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Should Hospitals Provide Live Twitter Streams Of Surgical Procedures?

Should hospitals send twitter “updates” on patients undergoing complicated catheter ablation procedures using “pre-approved” scripted story lines?

In a far corner of the operating room Thursday, a Web producer and a cardiac expert with St. Vincent’s huddled over a laptop. They chronicled the procedure largely from a script that Oza had signed off on a day earlier.

The procedure uses radio frequencies to scar parts of the heart. The scars block signals sent from a quartet of veins in the left atrium, signals that cause the heart to go haywire. The entire procedure is done using a catheter inserted into a patient’s groin while the patient is anesthetized.

Given several hours of time to fill and only a page and a half of script, Candy Bowen, the Web producer, sprinkled in descriptions about atrial fibrillation and gave health tips. Meanwhile, in the waiting room, Peacock’s family watched the updates on a wide-screen television.

“It’s some reassurance that everything’s going well,” Melissa Peacock said.

A few minutes before 6 p.m., this message popped up on Twitter: “Mr. P says Hi, and is responsive.” And then a minute later: “Mr. P has been informed that his family has been updated. And he’s smiling.”

I’m all for education using social networking, but when doctors and technicians tweet live (even if it’s scripted), they risk appearing more concerned about their marketing efforts than the patient’s well-being. If a complication ever arose in such a situation, what would happen? Would the world be updated? What about the family watching the tweets on television as a doctor returns to explain what really happened during the procedure?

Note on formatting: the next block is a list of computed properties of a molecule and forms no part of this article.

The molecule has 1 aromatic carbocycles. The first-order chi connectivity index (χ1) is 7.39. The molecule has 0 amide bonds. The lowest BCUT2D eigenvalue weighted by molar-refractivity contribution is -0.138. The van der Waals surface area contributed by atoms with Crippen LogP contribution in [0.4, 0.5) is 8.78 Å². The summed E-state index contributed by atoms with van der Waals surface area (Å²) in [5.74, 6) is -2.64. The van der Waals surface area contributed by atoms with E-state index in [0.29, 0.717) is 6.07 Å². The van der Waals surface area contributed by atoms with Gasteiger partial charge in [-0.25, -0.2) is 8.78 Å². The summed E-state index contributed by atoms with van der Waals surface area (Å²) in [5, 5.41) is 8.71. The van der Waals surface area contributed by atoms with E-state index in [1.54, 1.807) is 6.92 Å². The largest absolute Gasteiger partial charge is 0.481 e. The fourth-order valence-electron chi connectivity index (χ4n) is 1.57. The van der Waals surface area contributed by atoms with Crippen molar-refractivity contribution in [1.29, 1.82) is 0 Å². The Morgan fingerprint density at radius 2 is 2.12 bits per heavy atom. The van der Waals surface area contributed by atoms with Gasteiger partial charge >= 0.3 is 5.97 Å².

One only has to look back at the problems a formerly anonymous doctor blogger encountered when his identity was revealed in court during a malpractice trial and the contents of his blog than might have been used against him in court. He settled.

As trendy as tweeting “live” surgical procedures might seem, I fail to see how this benefits the patient undergoing surgery at all. Education of a surgical procedure can always occur before or after a procedure. If a complication were to arise during a live-tweeted or scripted-tweet surgery, the responsible doctor and hospital might ultimately find themselves in the very uncomfortable position of having to explain their actions to a jury.

*This blog post was originally published at Dr. Wes*


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One Response to “Should Hospitals Provide Live Twitter Streams Of Surgical Procedures?”

  1. Bill Silberg says:

    I couldn’t agree more that this sort of use of social media, while seemingly “cool,” is more about sizzle than steak and potentially problematic. The use of any technology in a medical setting should be based on an evaluation of its purpose and its primary intended benefit to patients. If the issue here is how to better reassure patients’ families of a loved one’s progress during surgery, it seems to me that the gravity of such a situation calls for a skilled, informed human being to be doing the updating, in person, not a scripted Twitter event.

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